In my not so humble opinion it always comes back to what my old GSM told me before he died: "Mat, if we make more money than it cost to run the ad; it was a good spend. If we don't; you wasted our F*$king money and after a few months of that you'll be fired."

If you make more than you're spending for the ad, it was worth it. If you don't , it wasn't.

In a business designed for profit, it seems like the only way to make a decision is to look at TRUE, TANGIBLE, MEASURABLE PROFIT - vs - Cost. 

The days of spending money on a 'necessary evil' died when we had the ability to measure ROI :)

On a side note again - I do think VDPs are a factor so I'm not trying to crap on what BP said; but I also do agree with you Ken, if you can't measure conversion from an Ad it's hard to feel like it was a good ad.

Comment by Ken Beam on March 19, 2013 at 7:35am

It`s as simple as black and white..... Your processes you utilize in converting your leads ultimately determine the effectiveness of your marketing dollars being well spent.

 

Paul Potratz gets it!

Comment by Brian Pasch on March 19, 2013 at 7:17am

Ken

I understand your comparison with Dealer A and B, and the focus on leads as a metric for success.  Selling more cars (A vs B), is a function of process more than pure leads.  That said, having more leads gives the dealer more opportunity.

The problem is that a large percentage of sales are from people who don't submit a lead before they showup.  So how are we supposed to measure the 50% of sales when they don't submit a lead?  

That's why looking at the types of clicks and what consumers are doing, like VDP views, is another metric to focus on to see if our websites, merchandising, and pricing is attracting the interest of stealth shoppers.

My challenge is simple.  Dealers need to look at how well their own budgets, website designs, and merchandising are generating VDP views and at what cost.  When they do that, it will give direction on how to generate more qualified traffic to their website that will generate more leads and serve the stealth shopper.

Comment by Ken Beam on March 19, 2013 at 6:57am

@ Brian - First off, your remarks come across a tad presumptuous in regards to this statement, "Of course, you know this, but are also a fan of stirring the pot, which is one trait we share in common". I am not stirring the pot Brian, I simply do not agree with your VDP theory at all.

My intentions for starting this thread were to reach out to dealers to find out what their experiences were with AutoTrader.com vs. Cars.com. It was not to be a Brian Pasch VDP Promo thread.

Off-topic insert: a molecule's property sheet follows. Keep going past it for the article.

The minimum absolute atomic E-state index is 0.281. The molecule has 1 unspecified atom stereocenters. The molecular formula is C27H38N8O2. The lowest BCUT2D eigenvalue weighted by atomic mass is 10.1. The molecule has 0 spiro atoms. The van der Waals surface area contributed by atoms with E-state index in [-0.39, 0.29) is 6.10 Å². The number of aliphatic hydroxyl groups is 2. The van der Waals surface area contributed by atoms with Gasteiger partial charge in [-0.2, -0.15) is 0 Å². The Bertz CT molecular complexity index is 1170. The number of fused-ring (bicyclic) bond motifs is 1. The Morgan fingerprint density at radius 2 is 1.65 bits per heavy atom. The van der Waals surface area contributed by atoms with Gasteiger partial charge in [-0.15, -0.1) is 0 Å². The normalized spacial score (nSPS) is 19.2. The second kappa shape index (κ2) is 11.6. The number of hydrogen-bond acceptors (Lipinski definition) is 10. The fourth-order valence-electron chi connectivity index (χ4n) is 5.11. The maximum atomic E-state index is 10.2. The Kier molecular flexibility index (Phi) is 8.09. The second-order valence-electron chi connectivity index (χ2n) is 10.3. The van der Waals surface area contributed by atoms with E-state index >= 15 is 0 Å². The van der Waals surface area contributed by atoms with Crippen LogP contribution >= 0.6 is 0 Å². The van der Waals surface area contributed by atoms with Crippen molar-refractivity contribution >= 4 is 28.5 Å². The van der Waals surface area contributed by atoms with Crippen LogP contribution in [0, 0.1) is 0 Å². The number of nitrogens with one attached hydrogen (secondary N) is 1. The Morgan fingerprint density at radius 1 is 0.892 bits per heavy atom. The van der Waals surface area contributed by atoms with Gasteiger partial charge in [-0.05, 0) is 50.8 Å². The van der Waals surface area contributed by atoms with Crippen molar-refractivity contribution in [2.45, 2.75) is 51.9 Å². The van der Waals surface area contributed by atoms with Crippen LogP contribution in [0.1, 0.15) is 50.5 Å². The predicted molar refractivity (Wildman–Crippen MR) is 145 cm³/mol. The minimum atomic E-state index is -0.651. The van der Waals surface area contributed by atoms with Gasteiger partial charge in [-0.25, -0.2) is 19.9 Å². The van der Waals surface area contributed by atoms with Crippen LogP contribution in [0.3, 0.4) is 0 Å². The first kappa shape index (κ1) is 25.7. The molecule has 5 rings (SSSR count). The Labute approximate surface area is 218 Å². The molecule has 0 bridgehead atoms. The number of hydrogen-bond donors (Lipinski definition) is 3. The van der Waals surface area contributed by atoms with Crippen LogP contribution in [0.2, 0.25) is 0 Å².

However I will offer one (& only one as I don`t have time for this all day) rebuttal to Brian Pasch;

Brian,

I guess we agree to disagree on what business metric to use to evaluate marketing dollars spent on websites. Paul Potratz says it quite well here. The business metric that should be used to evaluate whether marketing dollars are spent properly is conversion rate, not website clicks. Think about it rather simply. Dealer A & Dealer B both spend the same marketing dollars on Cars.com, ATC and their own similar websites. Dealer A has substantially more clicks on these websites but sells less cars than Dealer B. Is Dealer A's marketing dollars with Cars.com, ATC and his website better spent because he has a lower cost per VDP than Dealer B? In my world, the answer is no. The better spent marketing dollars are the ones that translate to conversion of leads. 

I'm not saying impressions and clicks aren't an important variable in the marketing equation. They of course are vital statistics in gathering information on the amount of traffic flow you're getting to your websites you've invested into. However, using website clicks as the benchmark for determining the effectiveness of marketing dollars spent is, IMO, misguided. At the end of the day, cash is king and money in-house from marketing initiatives is the truest benchmark of marketing dollars being invested properly.

Ok everyone let`s stay on track with the topic of this thread; TO ALL DEALERSHIP EMPLOYEES; Cars.com vs. AutoTrader.com  - Do We Really Need Both? 

Comment by Brian Pasch on March 17, 2013 at 6:54pm

@Ken I just wanted to say that you dismissed my inclusion of the cost per VDP that dealers invest in each month for their own website.  

Your question in this blog post assumes that these two websites are not better than what dealers can do on their own websites.  My contention, is that when dealers evaluate their own marketing dollars and the cost per VDP view, that they are kicking the wrong dog.